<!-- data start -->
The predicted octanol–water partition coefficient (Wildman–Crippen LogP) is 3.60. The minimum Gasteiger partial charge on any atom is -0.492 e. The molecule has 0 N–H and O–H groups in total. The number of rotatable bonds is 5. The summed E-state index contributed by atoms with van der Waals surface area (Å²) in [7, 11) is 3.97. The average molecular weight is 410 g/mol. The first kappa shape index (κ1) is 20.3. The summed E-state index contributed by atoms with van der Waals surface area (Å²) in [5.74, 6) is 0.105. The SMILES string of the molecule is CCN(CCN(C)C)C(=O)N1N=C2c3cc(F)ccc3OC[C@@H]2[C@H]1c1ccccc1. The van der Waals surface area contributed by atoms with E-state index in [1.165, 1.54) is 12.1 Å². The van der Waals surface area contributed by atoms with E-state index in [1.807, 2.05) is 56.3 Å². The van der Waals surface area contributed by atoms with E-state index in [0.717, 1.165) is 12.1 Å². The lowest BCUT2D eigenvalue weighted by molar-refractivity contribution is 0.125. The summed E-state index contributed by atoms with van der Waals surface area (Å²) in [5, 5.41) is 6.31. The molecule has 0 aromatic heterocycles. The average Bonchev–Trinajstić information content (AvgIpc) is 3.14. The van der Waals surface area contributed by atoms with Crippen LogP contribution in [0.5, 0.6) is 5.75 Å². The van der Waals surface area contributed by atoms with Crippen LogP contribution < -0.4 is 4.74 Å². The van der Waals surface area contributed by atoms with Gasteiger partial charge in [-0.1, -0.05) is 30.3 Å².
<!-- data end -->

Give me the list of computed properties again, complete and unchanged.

The predicted octanol–water partition coefficient (Wildman–Crippen LogP) is 3.60. The minimum Gasteiger partial charge on any atom is -0.492 e. The molecule has 0 N–H and O–H groups in total. The number of rotatable bonds is 5. The summed E-state index contributed by atoms with van der Waals surface area (Å²) in [7, 11) is 3.97. The average molecular weight is 410 g/mol. The first kappa shape index (κ1) is 20.3. The summed E-state index contributed by atoms with van der Waals surface area (Å²) in [5.74, 6) is 0.105. The SMILES string of the molecule is CCN(CCN(C)C)C(=O)N1N=C2c3cc(F)ccc3OC[C@@H]2[C@H]1c1ccccc1. The van der Waals surface area contributed by atoms with E-state index in [1.165, 1.54) is 12.1 Å². The van der Waals surface area contributed by atoms with E-state index in [1.807, 2.05) is 56.3 Å². The van der Waals surface area contributed by atoms with E-state index in [0.717, 1.165) is 12.1 Å². The lowest BCUT2D eigenvalue weighted by molar-refractivity contribution is 0.125. The summed E-state index contributed by atoms with van der Waals surface area (Å²) in [5, 5.41) is 6.31. The molecule has 0 aromatic heterocycles. The average Bonchev–Trinajstić information content (AvgIpc) is 3.14. The van der Waals surface area contributed by atoms with Crippen LogP contribution in [0.5, 0.6) is 5.75 Å². The van der Waals surface area contributed by atoms with Crippen LogP contribution < -0.4 is 4.74 Å². The van der Waals surface area contributed by atoms with Gasteiger partial charge in [-0.1, -0.05) is 30.3 Å².